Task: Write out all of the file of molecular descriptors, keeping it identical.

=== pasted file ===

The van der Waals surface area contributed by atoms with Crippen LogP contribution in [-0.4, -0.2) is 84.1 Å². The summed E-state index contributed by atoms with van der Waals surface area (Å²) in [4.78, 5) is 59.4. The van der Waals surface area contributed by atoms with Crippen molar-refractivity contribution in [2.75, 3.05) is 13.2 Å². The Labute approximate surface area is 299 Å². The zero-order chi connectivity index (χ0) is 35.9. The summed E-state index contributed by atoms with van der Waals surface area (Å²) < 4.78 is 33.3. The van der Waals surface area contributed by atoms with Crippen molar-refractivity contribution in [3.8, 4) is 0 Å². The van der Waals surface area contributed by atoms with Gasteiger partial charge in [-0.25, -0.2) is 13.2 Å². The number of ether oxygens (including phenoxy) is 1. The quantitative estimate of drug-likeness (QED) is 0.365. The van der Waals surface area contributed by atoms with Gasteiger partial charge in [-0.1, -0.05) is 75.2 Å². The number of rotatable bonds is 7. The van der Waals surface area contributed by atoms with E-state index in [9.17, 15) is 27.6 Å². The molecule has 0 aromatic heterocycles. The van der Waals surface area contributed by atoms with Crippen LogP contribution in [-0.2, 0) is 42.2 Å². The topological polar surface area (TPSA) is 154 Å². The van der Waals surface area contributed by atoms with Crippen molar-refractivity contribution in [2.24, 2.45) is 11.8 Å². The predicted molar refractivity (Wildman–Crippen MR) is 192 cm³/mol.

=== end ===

The van der Waals surface area contributed by atoms with Crippen LogP contribution in [-0.4, -0.2) is 84.1 Å². The summed E-state index contributed by atoms with van der Waals surface area (Å²) in [4.78, 5) is 59.4. The van der Waals surface area contributed by atoms with Crippen molar-refractivity contribution in [2.75, 3.05) is 13.2 Å². The Labute approximate surface area is 299 Å². The zero-order chi connectivity index (χ0) is 35.9. The summed E-state index contributed by atoms with van der Waals surface area (Å²) < 4.78 is 33.3. The van der Waals surface area contributed by atoms with Crippen molar-refractivity contribution in [3.8, 4) is 0 Å². The van der Waals surface area contributed by atoms with Gasteiger partial charge in [-0.25, -0.2) is 13.2 Å². The number of ether oxygens (including phenoxy) is 1. The quantitative estimate of drug-likeness (QED) is 0.365. The van der Waals surface area contributed by atoms with Gasteiger partial charge in [-0.1, -0.05) is 75.2 Å². The number of rotatable bonds is 7. The van der Waals surface area contributed by atoms with E-state index in [9.17, 15) is 27.6 Å². The molecule has 0 aromatic heterocycles. The van der Waals surface area contributed by atoms with Crippen LogP contribution in [-0.2, 0) is 42.2 Å². The topological polar surface area (TPSA) is 154 Å². The van der Waals surface area contributed by atoms with Crippen molar-refractivity contribution in [2.24, 2.45) is 11.8 Å². The predicted molar refractivity (Wildman–Crippen MR) is 192 cm³/mol.